Course Title and Number: Histories of Rhetoric ENGL 5203
Prerequisites: Graduate classification.
- Asante, Molefi Kete. The Egyptian Philosophers: Ancient African Voices from Imhotep to Akhenaten. African American Images, 2000. ISBN: 9780913543665.
- Astell, Mary. Some Reflections Upon Marriage, Occasion'd by the Duke and Dutchess of Mazarine's Case; Which is Also Consider'd. (Any copy; available http://digital.library.upenn.edu/women/astell/marriage/marriage.html)
- Augustine, of Hippo. On Christian Doctrine. (Any copy; available http://www.newadvent.org/fathers/1202.htm)
- Averröes, Abu al-Walid Muhammad ibn Ahmad ibn Rushd. Three Short Commentaries on Aristotle's “Topics,” “Rhetoric,” and “Poetics.” (Available http://www.newbanner.com/AboutPic/athena/raphael/IbnRushd/shrt-com.pdf)
- Douglass, Frederick. Narrative of the Life of Frederick Douglass, an American Slave. (Any copy; available http://web.archive.org/web/20080928090040/http://etext.lib.virginia.edu/toc/modeng/public/DouNarr.html)
- The First Philosophers: The Presocratics and Sophists. Trans. Robin Waterfield. Oxford, 2009. ISBN: 0192824546.
- Glenn, Cheryl. Rhetoric Retold: Regendering the Tradition From Antiquity Through the Renaissance. Southern Illinois UP, 1997. ISBN: 9780809321377.
- Knechtges, David, and Eugene Vance, eds. Rhetoric and Discourses of Power in Court Culture: China, Europe, and Japan. U of Washington P, 2004. ISBN: 0295984503.
- Léon-Portilla, Miguel. Fifteen Poets of the Aztec World. U of Oklahoma P, 1992. ISBN: 0806124415.
- Lipson, Carol S., and Roberta A. Binkley, eds. Ancient Non-Greek Rhetorics. Parlor, 2009. ISBN: 1602350949.
- ---. Rhetoric Before and Beyond the Greeks. SUNY, 2004. ISBN: 0791460991.
- Locke, John. Second Treatise of Government (1680-1690). (Any copy; available http://www.gutenberg.org/files/7370/7370-h/7370-h.htm)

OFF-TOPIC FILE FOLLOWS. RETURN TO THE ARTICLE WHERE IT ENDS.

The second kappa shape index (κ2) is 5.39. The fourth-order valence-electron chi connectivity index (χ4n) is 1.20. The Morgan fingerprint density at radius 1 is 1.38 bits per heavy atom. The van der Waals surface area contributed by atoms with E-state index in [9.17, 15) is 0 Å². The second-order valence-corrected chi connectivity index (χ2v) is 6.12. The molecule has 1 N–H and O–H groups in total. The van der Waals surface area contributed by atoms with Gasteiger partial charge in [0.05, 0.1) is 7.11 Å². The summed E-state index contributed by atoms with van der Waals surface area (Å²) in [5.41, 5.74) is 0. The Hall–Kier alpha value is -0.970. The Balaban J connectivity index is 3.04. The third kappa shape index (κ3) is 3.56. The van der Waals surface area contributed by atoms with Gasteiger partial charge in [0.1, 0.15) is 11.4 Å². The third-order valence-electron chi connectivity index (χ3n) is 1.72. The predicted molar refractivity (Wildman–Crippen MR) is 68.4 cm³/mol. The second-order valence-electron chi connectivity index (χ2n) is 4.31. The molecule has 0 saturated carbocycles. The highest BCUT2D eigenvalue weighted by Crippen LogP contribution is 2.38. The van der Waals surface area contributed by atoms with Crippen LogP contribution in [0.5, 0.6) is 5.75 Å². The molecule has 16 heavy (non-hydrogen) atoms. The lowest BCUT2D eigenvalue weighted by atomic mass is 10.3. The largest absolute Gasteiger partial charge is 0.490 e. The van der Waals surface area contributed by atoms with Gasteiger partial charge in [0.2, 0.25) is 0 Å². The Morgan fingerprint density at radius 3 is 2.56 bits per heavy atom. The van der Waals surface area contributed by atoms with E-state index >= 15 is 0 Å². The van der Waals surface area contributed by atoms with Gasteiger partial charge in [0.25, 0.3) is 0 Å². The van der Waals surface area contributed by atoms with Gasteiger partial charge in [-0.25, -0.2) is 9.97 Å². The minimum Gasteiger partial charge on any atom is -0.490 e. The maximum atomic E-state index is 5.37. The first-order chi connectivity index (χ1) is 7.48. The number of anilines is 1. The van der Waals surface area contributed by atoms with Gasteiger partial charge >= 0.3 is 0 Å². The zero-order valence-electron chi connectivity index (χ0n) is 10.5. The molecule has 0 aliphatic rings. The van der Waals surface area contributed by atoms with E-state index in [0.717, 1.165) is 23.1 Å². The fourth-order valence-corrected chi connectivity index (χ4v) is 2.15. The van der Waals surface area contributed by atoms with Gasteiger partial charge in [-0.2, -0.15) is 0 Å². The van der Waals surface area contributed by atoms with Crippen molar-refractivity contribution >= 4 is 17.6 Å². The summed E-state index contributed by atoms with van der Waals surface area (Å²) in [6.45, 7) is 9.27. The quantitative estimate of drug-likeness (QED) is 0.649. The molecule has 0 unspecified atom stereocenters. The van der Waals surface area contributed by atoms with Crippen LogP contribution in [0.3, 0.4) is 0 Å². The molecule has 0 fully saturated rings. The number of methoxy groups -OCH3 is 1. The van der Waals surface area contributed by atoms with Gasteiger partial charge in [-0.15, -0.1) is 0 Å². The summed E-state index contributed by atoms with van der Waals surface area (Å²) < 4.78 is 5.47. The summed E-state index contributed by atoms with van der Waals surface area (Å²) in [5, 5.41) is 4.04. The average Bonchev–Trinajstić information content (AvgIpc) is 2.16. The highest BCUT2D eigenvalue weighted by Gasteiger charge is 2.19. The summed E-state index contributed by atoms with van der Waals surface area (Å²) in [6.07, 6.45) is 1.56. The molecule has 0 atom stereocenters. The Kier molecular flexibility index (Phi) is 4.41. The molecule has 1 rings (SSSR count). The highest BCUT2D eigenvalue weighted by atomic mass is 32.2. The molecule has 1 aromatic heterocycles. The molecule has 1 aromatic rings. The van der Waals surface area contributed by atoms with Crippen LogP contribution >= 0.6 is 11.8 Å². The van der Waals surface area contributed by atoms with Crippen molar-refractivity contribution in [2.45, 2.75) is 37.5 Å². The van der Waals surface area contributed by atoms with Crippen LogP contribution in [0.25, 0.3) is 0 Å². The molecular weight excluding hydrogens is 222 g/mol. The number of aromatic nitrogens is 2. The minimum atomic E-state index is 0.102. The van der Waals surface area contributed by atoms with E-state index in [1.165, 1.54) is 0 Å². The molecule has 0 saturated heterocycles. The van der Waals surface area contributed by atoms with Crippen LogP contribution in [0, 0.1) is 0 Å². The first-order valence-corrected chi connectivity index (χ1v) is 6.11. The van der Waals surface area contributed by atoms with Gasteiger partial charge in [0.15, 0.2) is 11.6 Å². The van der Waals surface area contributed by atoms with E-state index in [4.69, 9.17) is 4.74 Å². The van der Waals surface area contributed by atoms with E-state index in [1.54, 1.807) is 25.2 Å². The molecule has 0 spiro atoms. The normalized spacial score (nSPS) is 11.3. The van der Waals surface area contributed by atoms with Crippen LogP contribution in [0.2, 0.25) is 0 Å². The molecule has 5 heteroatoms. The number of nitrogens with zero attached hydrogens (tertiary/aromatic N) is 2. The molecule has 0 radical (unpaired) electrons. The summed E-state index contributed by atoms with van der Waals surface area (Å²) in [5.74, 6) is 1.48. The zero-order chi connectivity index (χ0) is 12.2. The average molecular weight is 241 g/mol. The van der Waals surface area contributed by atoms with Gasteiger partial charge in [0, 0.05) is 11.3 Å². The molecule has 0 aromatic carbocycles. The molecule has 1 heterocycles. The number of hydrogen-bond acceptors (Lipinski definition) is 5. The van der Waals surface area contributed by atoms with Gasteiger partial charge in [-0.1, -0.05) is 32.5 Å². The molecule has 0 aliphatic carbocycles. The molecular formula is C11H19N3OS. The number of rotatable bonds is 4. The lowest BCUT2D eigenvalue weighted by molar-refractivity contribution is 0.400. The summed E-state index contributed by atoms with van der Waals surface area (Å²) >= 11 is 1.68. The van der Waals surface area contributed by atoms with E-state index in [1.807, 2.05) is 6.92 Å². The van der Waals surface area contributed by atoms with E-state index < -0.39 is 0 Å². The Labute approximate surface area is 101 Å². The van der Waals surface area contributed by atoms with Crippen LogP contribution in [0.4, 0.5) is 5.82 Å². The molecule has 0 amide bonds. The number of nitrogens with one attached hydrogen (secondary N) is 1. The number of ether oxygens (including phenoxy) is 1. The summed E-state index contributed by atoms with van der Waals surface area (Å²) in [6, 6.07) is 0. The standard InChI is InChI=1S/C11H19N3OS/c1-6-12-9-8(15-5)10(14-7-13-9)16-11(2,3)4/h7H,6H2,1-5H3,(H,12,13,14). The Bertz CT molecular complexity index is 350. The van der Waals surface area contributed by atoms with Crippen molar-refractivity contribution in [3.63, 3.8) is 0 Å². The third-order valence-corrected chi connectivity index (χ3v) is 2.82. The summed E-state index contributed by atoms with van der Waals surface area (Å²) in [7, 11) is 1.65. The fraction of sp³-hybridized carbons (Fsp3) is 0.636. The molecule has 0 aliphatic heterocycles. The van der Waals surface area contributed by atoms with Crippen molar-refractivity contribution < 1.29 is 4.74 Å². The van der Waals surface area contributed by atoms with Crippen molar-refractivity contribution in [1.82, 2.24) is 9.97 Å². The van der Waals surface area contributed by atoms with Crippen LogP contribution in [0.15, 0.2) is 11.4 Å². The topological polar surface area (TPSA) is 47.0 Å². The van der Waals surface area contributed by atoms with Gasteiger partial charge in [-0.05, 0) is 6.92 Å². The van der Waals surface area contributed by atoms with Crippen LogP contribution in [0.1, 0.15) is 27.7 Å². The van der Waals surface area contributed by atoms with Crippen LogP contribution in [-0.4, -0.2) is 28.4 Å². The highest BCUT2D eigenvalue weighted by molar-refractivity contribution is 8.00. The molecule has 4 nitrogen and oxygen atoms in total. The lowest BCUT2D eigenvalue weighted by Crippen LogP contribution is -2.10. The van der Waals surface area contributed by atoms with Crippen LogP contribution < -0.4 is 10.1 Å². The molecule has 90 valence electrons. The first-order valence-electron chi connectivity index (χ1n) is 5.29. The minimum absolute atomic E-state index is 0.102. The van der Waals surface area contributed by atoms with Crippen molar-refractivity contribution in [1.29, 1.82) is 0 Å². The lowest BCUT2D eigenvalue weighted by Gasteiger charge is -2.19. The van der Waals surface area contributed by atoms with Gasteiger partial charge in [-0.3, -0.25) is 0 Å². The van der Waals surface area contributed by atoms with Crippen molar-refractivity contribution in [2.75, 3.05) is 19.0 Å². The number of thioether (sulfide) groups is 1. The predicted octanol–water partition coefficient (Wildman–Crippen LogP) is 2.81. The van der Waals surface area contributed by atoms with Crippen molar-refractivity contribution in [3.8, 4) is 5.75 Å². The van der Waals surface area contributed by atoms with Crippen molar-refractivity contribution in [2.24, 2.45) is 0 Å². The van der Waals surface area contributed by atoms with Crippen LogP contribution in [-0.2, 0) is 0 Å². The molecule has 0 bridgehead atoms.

- Plato. Gorgias. (Any copy; available http://classics.mit.edu/Plato/gorgias.html)
- ---. Menexenus. (Any copy; available http://www.gutenberg.org/files/1682/1682-h/1682-h.htm)
- Wiethoff, William E. The Insolent Slave. ISBN: 9781570034145.
Articles and Book Chapters
- Linda Bannister and James E. Hurd, Jr. “Recovering the Voices of the Florida Turpentine Slaves: A Lost Rhetoric of Resistance.” Agency in the Margins: Stories of Outsider Rhetoric. Fairleigh Dickenson UP, 2008. 39-67.
- Janet Bately. “The Nature of Old English Prose.” The Cambridge Companion to Old English Literature. Malcolm Godden and Michael Lapidge, eds. Cambridge UP, 1991. 71-87.
- Kermit E. Campbell. "Rhetoric from the Ruins of African Antiquity." Rhetorica: A Journal of the History of Rhetoric 24.3 (2006): 255-274.
- Robin R. Clair. “Organizing Silence: Silence as Voice and Voice as Silence in the Narrative Exploration of the Treaty of New Echota.” Western Journal of Communication 61.3 (1997): 315-337.
- Helen Cooper. “Translation and Adaptation.” A Concise Companion to Middle English Literature. Marilyn Corrie, ed. Wiley-Blackwell, 2013.
- Jay T. Dolmage. “Metis, Mêtis, Mestiza, Medusa: Rhetorical Bodies Across Rhetorical Traditions.” Rhetoric Review 28.1 (2009): 1-28.
- Philip Halldén. "What Is Arab Islamic Rhetoric? Rethinking the History of Muslim Oratory Art and Homiletics." International Journal of Middle East Studies 37.1 (2005): 19-38.
- Susan C. Jarratt. "The First Sophists and the Uses of History." Rhetoric Review 6.1 (1987): 67-78.
- Walter Mignolo. “Genres as Social Practices: Histories, Ekyclopaideias, and the Limits of Knowledge and Understanding." The Darker Side of the Renaissance. U of Michigan, 1995. 171-216.
- Malea Powell. “Rhetorics of Survivance: How American Indians Use Writing.” College Composition and Communication 53.3 (2002): 396-434.